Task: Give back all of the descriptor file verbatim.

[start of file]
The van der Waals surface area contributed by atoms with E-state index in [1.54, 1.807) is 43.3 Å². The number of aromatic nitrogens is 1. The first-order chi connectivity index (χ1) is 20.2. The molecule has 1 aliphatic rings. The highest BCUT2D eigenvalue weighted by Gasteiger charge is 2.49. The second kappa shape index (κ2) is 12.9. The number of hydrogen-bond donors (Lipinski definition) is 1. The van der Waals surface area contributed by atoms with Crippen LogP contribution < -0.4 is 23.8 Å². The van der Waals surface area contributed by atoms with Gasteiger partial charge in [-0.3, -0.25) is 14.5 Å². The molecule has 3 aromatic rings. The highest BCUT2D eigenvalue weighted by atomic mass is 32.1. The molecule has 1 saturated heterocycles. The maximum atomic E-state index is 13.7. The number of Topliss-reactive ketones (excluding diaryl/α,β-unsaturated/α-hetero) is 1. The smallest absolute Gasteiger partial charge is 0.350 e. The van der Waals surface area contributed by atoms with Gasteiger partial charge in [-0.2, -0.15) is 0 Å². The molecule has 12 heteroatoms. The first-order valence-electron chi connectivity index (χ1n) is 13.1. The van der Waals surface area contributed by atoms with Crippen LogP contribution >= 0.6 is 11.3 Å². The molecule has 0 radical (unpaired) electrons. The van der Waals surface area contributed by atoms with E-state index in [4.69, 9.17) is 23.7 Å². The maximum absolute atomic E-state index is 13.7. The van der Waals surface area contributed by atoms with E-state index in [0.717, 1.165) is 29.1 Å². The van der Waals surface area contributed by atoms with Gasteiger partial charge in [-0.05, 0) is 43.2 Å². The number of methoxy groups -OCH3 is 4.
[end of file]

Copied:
The van der Waals surface area contributed by atoms with E-state index in [1.54, 1.807) is 43.3 Å². The number of aromatic nitrogens is 1. The first-order chi connectivity index (χ1) is 20.2. The molecule has 1 aliphatic rings. The highest BCUT2D eigenvalue weighted by Gasteiger charge is 2.49. The second kappa shape index (κ2) is 12.9. The number of hydrogen-bond donors (Lipinski definition) is 1. The van der Waals surface area contributed by atoms with Crippen LogP contribution < -0.4 is 23.8 Å². The van der Waals surface area contributed by atoms with Gasteiger partial charge in [-0.3, -0.25) is 14.5 Å². The molecule has 3 aromatic rings. The highest BCUT2D eigenvalue weighted by atomic mass is 32.1. The molecule has 1 saturated heterocycles. The maximum atomic E-state index is 13.7. The number of Topliss-reactive ketones (excluding diaryl/α,β-unsaturated/α-hetero) is 1. The smallest absolute Gasteiger partial charge is 0.350 e. The van der Waals surface area contributed by atoms with Gasteiger partial charge in [-0.2, -0.15) is 0 Å². The molecule has 12 heteroatoms. The first-order valence-electron chi connectivity index (χ1n) is 13.1. The van der Waals surface area contributed by atoms with Crippen LogP contribution >= 0.6 is 11.3 Å². The molecule has 0 radical (unpaired) electrons. The van der Waals surface area contributed by atoms with E-state index in [4.69, 9.17) is 23.7 Å². The maximum absolute atomic E-state index is 13.7. The van der Waals surface area contributed by atoms with E-state index in [0.717, 1.165) is 29.1 Å². The van der Waals surface area contributed by atoms with Gasteiger partial charge in [-0.05, 0) is 43.2 Å². The number of methoxy groups -OCH3 is 4.